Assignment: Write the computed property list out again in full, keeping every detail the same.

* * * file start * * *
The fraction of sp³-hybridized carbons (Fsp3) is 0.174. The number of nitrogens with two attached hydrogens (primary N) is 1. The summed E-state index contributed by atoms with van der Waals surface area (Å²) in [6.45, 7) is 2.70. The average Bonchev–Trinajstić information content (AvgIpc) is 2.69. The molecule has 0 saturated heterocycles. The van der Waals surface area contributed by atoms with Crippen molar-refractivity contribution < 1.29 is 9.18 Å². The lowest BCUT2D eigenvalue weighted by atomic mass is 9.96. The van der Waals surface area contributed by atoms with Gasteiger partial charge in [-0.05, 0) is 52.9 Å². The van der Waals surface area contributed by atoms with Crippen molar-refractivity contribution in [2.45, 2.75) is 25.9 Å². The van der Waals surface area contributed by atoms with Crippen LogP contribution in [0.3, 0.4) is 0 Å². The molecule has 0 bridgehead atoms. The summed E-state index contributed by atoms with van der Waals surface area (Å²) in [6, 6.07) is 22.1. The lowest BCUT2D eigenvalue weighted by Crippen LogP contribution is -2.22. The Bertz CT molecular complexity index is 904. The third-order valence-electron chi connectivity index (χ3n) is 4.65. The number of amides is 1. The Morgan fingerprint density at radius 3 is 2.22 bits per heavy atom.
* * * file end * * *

The fraction of sp³-hybridized carbons (Fsp3) is 0.174. The number of nitrogens with two attached hydrogens (primary N) is 1. The summed E-state index contributed by atoms with van der Waals surface area (Å²) in [6.45, 7) is 2.70. The average Bonchev–Trinajstić information content (AvgIpc) is 2.69. The molecule has 0 saturated heterocycles. The van der Waals surface area contributed by atoms with Crippen molar-refractivity contribution < 1.29 is 9.18 Å². The lowest BCUT2D eigenvalue weighted by atomic mass is 9.96. The van der Waals surface area contributed by atoms with Gasteiger partial charge in [-0.05, 0) is 52.9 Å². The van der Waals surface area contributed by atoms with Crippen molar-refractivity contribution in [2.45, 2.75) is 25.9 Å². The van der Waals surface area contributed by atoms with Crippen LogP contribution in [0.3, 0.4) is 0 Å². The molecule has 0 bridgehead atoms. The summed E-state index contributed by atoms with van der Waals surface area (Å²) in [6, 6.07) is 22.1. The lowest BCUT2D eigenvalue weighted by Crippen LogP contribution is -2.22. The Bertz CT molecular complexity index is 904. The third-order valence-electron chi connectivity index (χ3n) is 4.65. The number of amides is 1. The Morgan fingerprint density at radius 3 is 2.22 bits per heavy atom.